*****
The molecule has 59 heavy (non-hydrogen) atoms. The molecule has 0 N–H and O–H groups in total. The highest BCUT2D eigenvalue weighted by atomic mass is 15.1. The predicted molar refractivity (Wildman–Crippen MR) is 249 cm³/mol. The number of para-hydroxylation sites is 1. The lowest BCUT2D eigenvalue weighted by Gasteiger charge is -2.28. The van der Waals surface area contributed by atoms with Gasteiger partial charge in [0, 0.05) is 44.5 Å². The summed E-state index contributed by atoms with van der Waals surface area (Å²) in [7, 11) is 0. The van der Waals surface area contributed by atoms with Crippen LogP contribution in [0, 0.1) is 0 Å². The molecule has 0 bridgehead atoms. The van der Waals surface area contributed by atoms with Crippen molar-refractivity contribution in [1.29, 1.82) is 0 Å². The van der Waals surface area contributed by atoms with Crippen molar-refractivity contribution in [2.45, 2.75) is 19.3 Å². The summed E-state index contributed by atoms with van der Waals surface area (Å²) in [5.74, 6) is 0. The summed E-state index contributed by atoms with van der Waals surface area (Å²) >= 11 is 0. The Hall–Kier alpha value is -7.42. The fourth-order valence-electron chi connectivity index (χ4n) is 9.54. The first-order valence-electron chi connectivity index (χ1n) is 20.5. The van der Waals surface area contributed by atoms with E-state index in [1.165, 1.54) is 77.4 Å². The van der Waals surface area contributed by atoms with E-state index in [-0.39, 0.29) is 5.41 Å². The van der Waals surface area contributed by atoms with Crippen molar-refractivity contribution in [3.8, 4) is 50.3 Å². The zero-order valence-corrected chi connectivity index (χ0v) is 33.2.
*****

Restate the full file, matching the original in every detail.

The molecule has 59 heavy (non-hydrogen) atoms. The molecule has 0 N–H and O–H groups in total. The highest BCUT2D eigenvalue weighted by atomic mass is 15.1. The predicted molar refractivity (Wildman–Crippen MR) is 249 cm³/mol. The number of para-hydroxylation sites is 1. The lowest BCUT2D eigenvalue weighted by Gasteiger charge is -2.28. The van der Waals surface area contributed by atoms with Gasteiger partial charge in [0, 0.05) is 44.5 Å². The summed E-state index contributed by atoms with van der Waals surface area (Å²) in [7, 11) is 0. The van der Waals surface area contributed by atoms with Crippen LogP contribution in [0, 0.1) is 0 Å². The molecule has 0 bridgehead atoms. The van der Waals surface area contributed by atoms with Crippen molar-refractivity contribution in [1.29, 1.82) is 0 Å². The van der Waals surface area contributed by atoms with Crippen molar-refractivity contribution in [2.45, 2.75) is 19.3 Å². The summed E-state index contributed by atoms with van der Waals surface area (Å²) in [5.74, 6) is 0. The summed E-state index contributed by atoms with van der Waals surface area (Å²) >= 11 is 0. The Hall–Kier alpha value is -7.42. The fourth-order valence-electron chi connectivity index (χ4n) is 9.54. The first-order valence-electron chi connectivity index (χ1n) is 20.5. The van der Waals surface area contributed by atoms with E-state index in [1.165, 1.54) is 77.4 Å². The van der Waals surface area contributed by atoms with E-state index in [-0.39, 0.29) is 5.41 Å². The van der Waals surface area contributed by atoms with Crippen molar-refractivity contribution in [3.8, 4) is 50.3 Å². The zero-order valence-corrected chi connectivity index (χ0v) is 33.2.